Black carpenter ant

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Black carpenter ant
Camponotus pennsylvanicus casent0103692 profile 1.jpg
Camponotus pennsylvanicus worker
Scientific classification
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C. pennsylvanicus
Binomial name
Camponotus pennsylvanicus
(De Geer, 1773)

Camponotus pennsylvanicus, or the black carpenter ant,[1] is one of the largest and most common species of carpenter ant native to the central and eastern United States as well as eastern Canada.[2][3]

Description[edit]

Black carpenter ant male

C. pennsylvanicus can be distinguished from other carpenter ant species by the dull black color of the head and body, and by whitish or yellowish hairs on the abdomen. All castes of this species (including the major and minor workers, queens, and males) are black or blackish. Colonies' workers are not all the same size (polymorphism). The queens can reach a length of 19–21 mm and the largest workers (super majors) can achieve similar sizes of around 14–17 mm . They, along with several other Camponotus species, are among the largest species of ant in North America. As with all ants, the antennae are elbowed. Workers usually have 12 antenna segments. Alates typically have yellowish wings.

Behavior[edit]

Black carpenter ants are known to forage up to 100 yd (91 m) in search of food, establishing chemical (pheromone) trails as they forage. Nests can contain thousands of individuals, and such large nests may be noticed by the audible cracking sound the workers produce. The black carpenter ant cannot sting, but the larger workers can administer a sharp bite, which can become further irritated by the spraying of formic acid onto the wound. Workers tend aphids, with the smaller workers collecting honeydew and transferring it to larger workers that carry it back to the nest. In addition, foragers feed on dead insects and plant juices.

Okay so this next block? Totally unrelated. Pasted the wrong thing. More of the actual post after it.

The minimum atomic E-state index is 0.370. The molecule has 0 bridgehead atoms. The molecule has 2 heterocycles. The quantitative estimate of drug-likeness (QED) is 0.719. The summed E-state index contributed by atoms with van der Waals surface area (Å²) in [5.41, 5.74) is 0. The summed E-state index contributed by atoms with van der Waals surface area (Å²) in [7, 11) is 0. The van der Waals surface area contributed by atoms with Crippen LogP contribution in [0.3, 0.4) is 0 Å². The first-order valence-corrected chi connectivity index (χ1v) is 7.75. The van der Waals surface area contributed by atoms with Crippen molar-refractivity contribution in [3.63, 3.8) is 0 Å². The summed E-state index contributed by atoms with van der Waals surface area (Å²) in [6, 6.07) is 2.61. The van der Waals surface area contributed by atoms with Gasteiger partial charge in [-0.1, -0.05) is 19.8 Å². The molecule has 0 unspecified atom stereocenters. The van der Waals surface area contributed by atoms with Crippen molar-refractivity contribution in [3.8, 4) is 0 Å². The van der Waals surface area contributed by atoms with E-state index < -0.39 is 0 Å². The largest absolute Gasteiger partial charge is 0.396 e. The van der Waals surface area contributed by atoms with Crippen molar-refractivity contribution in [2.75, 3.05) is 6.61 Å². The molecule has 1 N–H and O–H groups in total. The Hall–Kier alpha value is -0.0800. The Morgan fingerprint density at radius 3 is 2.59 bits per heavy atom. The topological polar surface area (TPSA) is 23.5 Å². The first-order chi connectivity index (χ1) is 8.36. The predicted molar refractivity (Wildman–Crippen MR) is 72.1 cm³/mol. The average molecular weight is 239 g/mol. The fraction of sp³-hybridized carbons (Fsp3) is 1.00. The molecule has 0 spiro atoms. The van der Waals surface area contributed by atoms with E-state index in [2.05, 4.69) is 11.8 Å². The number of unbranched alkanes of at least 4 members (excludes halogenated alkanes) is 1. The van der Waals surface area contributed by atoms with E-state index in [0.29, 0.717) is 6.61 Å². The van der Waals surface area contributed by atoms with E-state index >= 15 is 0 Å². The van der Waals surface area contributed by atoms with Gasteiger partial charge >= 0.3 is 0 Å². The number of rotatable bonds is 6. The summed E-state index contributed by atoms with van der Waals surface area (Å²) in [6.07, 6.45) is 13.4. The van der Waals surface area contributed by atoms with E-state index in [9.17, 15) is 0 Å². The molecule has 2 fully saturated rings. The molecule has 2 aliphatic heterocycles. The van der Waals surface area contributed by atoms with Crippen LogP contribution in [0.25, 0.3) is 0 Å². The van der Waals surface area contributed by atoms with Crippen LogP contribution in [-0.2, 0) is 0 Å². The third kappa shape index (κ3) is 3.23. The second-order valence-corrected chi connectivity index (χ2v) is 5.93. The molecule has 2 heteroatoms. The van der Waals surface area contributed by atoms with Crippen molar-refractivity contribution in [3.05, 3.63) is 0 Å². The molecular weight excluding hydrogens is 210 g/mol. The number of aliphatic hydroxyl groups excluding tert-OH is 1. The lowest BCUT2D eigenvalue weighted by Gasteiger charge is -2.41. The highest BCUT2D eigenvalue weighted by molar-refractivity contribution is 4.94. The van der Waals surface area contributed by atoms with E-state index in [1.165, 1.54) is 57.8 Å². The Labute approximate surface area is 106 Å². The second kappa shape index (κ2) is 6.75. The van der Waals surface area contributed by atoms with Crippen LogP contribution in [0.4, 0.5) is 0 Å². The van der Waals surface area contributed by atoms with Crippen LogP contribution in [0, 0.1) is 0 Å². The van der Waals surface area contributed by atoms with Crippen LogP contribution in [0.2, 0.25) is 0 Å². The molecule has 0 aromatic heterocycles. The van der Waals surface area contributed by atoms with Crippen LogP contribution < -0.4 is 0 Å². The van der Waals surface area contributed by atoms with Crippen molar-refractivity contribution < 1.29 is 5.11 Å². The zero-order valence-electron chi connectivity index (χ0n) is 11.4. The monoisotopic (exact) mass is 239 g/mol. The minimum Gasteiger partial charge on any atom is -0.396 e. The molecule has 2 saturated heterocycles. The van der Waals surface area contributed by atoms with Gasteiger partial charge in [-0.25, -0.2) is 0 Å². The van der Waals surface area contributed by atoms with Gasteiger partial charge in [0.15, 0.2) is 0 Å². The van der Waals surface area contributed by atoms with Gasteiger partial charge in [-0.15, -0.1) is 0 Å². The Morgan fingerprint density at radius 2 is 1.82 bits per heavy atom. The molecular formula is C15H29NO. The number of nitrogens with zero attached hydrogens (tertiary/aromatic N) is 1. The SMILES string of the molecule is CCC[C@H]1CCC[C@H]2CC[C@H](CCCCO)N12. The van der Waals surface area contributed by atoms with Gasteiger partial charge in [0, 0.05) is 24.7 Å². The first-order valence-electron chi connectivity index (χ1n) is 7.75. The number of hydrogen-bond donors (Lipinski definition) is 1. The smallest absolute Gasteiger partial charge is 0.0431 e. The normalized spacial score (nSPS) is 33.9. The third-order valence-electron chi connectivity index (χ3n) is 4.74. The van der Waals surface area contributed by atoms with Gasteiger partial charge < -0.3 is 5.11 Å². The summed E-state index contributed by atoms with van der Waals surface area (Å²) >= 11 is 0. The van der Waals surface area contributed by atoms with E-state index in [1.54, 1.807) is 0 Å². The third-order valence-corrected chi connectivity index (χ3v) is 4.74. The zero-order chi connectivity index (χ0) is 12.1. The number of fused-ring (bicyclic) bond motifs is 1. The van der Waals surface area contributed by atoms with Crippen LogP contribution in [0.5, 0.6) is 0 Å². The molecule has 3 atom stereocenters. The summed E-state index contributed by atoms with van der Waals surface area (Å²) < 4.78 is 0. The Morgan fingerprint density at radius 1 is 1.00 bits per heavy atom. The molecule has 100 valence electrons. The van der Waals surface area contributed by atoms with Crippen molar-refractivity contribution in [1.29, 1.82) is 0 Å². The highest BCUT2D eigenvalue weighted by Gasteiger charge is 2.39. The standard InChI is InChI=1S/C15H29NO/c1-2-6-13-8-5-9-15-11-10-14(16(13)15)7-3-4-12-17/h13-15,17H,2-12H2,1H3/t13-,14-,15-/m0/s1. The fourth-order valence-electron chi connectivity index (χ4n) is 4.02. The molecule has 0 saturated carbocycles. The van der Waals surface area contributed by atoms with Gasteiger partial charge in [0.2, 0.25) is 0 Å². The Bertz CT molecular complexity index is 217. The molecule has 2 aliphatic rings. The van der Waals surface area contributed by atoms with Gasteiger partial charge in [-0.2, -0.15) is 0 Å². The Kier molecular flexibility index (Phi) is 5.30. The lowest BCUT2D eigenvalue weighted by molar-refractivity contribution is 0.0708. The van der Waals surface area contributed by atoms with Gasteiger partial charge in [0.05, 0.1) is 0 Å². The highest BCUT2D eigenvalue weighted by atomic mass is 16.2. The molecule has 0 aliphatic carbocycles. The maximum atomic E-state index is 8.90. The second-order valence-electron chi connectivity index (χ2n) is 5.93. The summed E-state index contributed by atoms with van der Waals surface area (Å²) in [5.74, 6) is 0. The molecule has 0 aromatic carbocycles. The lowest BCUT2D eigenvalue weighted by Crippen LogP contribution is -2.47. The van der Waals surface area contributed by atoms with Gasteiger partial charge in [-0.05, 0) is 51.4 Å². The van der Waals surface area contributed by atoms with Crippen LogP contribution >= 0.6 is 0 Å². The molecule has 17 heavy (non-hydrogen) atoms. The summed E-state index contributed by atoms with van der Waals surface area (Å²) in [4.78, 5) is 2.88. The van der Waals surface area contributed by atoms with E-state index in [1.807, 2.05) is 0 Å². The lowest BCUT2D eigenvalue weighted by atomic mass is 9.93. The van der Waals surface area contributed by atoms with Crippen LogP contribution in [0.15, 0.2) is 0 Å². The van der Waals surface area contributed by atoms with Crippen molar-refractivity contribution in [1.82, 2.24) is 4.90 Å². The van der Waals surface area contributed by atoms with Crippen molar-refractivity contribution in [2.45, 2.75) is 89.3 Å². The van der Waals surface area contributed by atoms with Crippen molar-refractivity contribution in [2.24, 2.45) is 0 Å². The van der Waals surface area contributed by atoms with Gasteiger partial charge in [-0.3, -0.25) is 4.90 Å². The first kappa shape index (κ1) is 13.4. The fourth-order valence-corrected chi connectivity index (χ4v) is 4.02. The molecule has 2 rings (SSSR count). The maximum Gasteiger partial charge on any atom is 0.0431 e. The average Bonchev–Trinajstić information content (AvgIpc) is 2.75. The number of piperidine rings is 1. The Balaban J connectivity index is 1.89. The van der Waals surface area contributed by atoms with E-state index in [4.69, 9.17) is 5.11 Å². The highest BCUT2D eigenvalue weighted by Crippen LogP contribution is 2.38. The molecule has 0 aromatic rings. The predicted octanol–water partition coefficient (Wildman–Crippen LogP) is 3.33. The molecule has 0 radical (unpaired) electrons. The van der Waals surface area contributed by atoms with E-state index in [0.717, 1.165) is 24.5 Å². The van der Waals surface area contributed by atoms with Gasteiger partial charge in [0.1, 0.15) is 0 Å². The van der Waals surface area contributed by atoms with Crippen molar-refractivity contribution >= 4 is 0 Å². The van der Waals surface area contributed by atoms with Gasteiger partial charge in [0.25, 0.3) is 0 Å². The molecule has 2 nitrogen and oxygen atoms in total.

Range[edit]

The black carpenter ants range is almost everywhere east of the Rocky Mountains in woodlands, forest edges, and suburban communities.[4]

Control measures[edit]

In their natural environment, carpenter ants nest in dead trees and other dead wood. This enhances decay, which has ecological benefits. However, the ant achieves pest status when a colony invades the wood of a house or other structure, damaging its structural integrity.[5]

Since they favor moist wood as a habitat, any condition that promotes moisture should be eliminated to prevent infestation. The easiest of these is keeping gutters clear so water does not run down the side of the structure or gain entry. Moist wood is much easier to chew. The ants do not eat the wood, but remove it to create galleries for their activities. The galleries run parallel to the grain, as they are created in the softer, nonlignin portions of the timber. The galleries have a sandpaper-like feel, due to fecal remnants, but the mud tubes produced by termites will not be present.

References[edit]

  1. ^ "Camponotus pennsylvanicus - AntCat". antcat.org. Retrieved 2020-08-28.
  2. ^ BUCZKOWSKI, GRZEGORZ (2010-11-15). "Suburban sprawl: environmental features affect colony social and spatial structure in the black carpenter ant, Camponotus pennsylvanicus". Ecological Entomology. 36 (1): 62–71. doi:10.1111/j.1365-2311.2010.01245.x. ISSN 0307-6946.
  3. ^ Sanders, C. J. (November 1972). "Seasonal and Daily Activity Patterns of Carpenter Ants (Camponotus SPP.) in Northwestern Ontario (Hymenoptera: Formicidae)". The Canadian Entomologist. 104 (11): 1681–1687. doi:10.4039/ent1041681-11. ISSN 0008-347X.
  4. ^ "Black Carpenter Ant Camponotus pennsylvanicus". NWF The National Wildlife Federation. Retrieved 6 September 2018.
  5. ^ http://lancaster.unl.edu/pest/resources/carpant004.shtml Carpenter Ant Management

External links[edit]